In a recent study by the American Counsel of Journalistic Psychiatry, researchers discovered a correlation between emotional stress and time spent reading comment sections on Internet articles. Readers of satirical sites, says the ACJP, are particularly prone to high blood pressure, repressed anger, and other symptoms of mental and emotional strain.
“I read this hilarious article about how a bunch of kids went to a birthday party, but took back the gifts when they found out there weren’t any party favors,” recalls Robert H. Wertzel, who took part in the study. “I mean, it was clearly satire. But all these moms in the comment section were lambasting the selfish kids who returned the gifts, and complaining about how entitled everybody is nowadays. Who ARE these people?”
Wertzel reported migraine headaches and nervous twitches lasting for several days after reading the aforementioned comments.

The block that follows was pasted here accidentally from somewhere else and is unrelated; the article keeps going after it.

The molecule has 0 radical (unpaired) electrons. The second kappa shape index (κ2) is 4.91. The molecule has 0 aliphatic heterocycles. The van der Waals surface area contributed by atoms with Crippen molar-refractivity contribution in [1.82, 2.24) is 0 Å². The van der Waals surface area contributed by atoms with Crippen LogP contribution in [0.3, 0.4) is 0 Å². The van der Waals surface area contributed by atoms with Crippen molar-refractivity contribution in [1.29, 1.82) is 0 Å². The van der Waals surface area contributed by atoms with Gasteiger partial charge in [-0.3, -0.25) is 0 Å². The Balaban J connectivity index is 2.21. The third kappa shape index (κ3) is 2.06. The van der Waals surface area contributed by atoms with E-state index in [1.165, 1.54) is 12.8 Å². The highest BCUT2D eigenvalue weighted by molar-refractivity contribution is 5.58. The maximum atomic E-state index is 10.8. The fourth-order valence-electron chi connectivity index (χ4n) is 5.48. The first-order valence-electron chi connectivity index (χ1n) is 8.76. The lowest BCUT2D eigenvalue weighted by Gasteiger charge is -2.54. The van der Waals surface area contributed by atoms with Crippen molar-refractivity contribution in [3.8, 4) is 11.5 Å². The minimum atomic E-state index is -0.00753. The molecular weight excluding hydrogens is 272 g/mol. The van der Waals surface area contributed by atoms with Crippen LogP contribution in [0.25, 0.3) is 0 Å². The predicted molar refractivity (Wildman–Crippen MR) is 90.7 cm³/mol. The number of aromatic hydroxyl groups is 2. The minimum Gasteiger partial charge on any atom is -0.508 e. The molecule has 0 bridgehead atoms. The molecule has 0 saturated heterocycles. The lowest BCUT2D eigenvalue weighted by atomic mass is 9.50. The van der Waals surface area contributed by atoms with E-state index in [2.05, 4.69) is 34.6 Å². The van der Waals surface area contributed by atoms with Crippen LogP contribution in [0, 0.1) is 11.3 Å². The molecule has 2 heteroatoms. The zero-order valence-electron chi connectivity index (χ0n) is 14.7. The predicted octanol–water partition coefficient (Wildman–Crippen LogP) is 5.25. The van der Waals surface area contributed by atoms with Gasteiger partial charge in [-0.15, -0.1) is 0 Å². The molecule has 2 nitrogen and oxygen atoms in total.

Other participants had similar stories. “I felt like my head was actually imploding,” one reader says about her experience after reading an article that had prompted some commenters to question the validity of an obviously made-up study and to shame The Onion for calling itself “America’s Finest News Source.”
“I don’t trust people any more,” laments an anonymous participant. “You go into the world expecting that most adults will have at least a basic grasp of sarcasm, but I now realize that’s not the case. I’m almost afraid to share these articles on Facebook. What if some of my friends don’t pick up on the satire either?”
Researchers found a much higher occurrence of negative symptoms amongst participants who, based on the results of an ACJP-devised test (Sarcasm Aptitude Test), posessed a high aptitude for sarcasm.
“Low scorers on the SAT experienced no negative effects whatsoever,” Vernon Gray, head of the ACJP’s research division, told reporters. “While we are cautioning high scorers to avoid comment sections entirely, we have found that sarcasm-deficient individuals can safely read the comments on as many articles as they wish to read.”
Gray’s recommendations are supported by a statement from Sally R. Witlis, whose scores on the SAT landed her in the eighth percentile.
“Reading and making comments is my favorite part of Internet articles,” she says. “There’s a lot of crazy stuff going on in the world, and more people need to be upset about it.”